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Day 23: Underway, Making Way

I think I instantly missed my home in Maine when I stepped out onto deck for the first time yesterday. New York was disgustingly humid and hot compared to the Penobscot, but this feeling melted (mostly) away as I saw the Tug Stephen Dann push the bunker barge onto the hip of the State of Maine. New York was absolutely bustling with life. Coast Guard cutters decorated in flags, MSC ships sailing in with cargo, police boats on patrol, and the Staten Island ferries pulling in and out of Stapleton. We were finally beginning our journey.

It was around 2000 when I was able to go out on deck on my time again. What sight it was! The world was painted over in golds and yellows, purples pinks, and all was covered in the soft haze of one storm gone by and the next on the horizon. The last time I was on this path, I was sailing for Texas. I was reminded then of the same feeling I had then; the first uphill of a rollercoaster. Except this time, it felt steeper, more intense. It was the start of first ever trans-Atlantic. We are at the point of the ride where there is no going back. We are set, we are underway, and we are following the currents laid down for Europe.

Although right now it feels like this journey is sudden, one of those big events in your life you know is coming, but it doesn’t really feel real until it’s happening, I can’t deny the amount of preparation we took to get here. The State of Maine had been carefully taken care of, repaired, and renovated by students, crew, and contractors since she had returned to Castine from her last trip almost a year ago. The ship officers prepared navigation, bunkering logistics, and so much more I cannot fathom how many months of hours they put into getting the ship ready for this. The instructors onboard prepared 14 days of training for each company’s 2/C and 4/C, and the Galley staff work tirelessly to feed a crew of 247 three meals every day. One activity we all do prepare for and stay ready for anything are our emergency drills!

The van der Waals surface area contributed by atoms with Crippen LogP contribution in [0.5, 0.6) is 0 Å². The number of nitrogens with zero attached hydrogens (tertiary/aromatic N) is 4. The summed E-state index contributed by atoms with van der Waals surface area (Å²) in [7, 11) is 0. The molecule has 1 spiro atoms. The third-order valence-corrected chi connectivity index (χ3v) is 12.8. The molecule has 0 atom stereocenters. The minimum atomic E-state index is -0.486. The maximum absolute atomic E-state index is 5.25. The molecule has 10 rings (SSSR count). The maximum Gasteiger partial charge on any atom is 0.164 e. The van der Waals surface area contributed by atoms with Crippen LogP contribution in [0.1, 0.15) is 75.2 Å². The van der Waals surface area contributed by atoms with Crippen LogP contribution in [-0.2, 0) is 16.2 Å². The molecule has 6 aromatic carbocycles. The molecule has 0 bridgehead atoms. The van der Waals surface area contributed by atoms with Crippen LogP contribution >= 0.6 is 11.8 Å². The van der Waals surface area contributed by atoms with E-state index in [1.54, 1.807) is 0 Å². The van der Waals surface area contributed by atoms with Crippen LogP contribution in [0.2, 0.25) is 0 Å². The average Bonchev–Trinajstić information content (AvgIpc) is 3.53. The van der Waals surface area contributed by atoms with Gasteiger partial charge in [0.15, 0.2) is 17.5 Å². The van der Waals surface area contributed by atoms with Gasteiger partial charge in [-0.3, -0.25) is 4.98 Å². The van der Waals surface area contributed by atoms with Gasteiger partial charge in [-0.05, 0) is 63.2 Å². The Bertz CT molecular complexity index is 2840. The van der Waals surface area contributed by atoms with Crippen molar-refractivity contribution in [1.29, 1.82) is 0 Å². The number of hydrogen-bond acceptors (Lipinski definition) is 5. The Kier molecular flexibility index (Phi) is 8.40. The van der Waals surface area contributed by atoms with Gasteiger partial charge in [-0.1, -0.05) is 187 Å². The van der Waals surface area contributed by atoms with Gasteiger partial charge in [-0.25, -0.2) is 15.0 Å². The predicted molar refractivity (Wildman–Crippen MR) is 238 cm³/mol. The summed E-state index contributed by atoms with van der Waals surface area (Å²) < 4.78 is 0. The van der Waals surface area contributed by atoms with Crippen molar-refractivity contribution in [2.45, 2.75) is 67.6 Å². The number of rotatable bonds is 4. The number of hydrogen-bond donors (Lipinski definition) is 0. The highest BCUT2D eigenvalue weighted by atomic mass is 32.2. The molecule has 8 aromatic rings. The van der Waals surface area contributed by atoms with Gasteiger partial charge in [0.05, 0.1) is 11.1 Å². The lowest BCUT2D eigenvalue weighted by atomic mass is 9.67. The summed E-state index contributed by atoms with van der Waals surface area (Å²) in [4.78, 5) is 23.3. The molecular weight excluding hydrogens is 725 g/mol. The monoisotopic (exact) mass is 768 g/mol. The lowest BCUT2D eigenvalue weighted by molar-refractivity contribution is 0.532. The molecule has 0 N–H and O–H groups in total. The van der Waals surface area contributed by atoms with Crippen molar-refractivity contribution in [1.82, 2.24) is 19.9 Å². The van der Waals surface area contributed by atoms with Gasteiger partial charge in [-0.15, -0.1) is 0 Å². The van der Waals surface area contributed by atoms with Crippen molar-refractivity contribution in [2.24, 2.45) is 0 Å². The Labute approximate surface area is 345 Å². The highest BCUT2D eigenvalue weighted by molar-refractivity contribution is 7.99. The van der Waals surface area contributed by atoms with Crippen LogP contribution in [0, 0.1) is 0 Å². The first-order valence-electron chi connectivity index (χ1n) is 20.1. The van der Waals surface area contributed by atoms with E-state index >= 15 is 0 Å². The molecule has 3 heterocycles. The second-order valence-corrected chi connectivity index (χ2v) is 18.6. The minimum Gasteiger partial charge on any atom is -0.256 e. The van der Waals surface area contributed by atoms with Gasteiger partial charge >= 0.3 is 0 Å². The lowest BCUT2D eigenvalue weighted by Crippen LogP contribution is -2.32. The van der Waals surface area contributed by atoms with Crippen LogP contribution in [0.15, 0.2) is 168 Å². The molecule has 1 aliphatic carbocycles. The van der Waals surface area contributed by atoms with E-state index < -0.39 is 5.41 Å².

Each time we have a fire drill, E-Squad dispatches to their assigned locations. As part of Med-Squad, I muster at Med-Bay and I standby for any report of an injured person to help rescue. As we wait for this report, we take the time to train with our rescue equipment. This time, we decided to train with the stair chair, and of course, I was chosen to be the victim. The stair chair aboard the ship is the oldest I have ever seen. Instead of having brackets that can be used to slide the chair up and down the stairs, a footrest, and padded handles: the thing was just a normal old chair with straps and metal hand bars. Even though the training was short, I learned a lot! It’s normal for a patient in the stair chair to want to grab whatever is around them- no matter what you do they’re going to feel like they might fall, it’s part of the experience. In the past, I learned to prevent this by giving the patient something to hold so that they’re too busy to grab anything else, but the new doctor onboard taught us that you can wrap them in a sheet so that their hands are not able to move. So, that was exactly what my shipmates did to me. We then practiced what to do if you feel unbalanced while lifting the chair; if you are going up the stairs backwards, just sit down. If you are going up the stairs forward, lean forward into the chair. Even though the stair chair is a commonly used tool most of us on Med-Squad has used before; it was wonderful to learn how to use the older model we have onboard and we were able to train our shipmates who have had never seen one before.

Post by: 4/C Brooke Foran, MTO, Charlie Company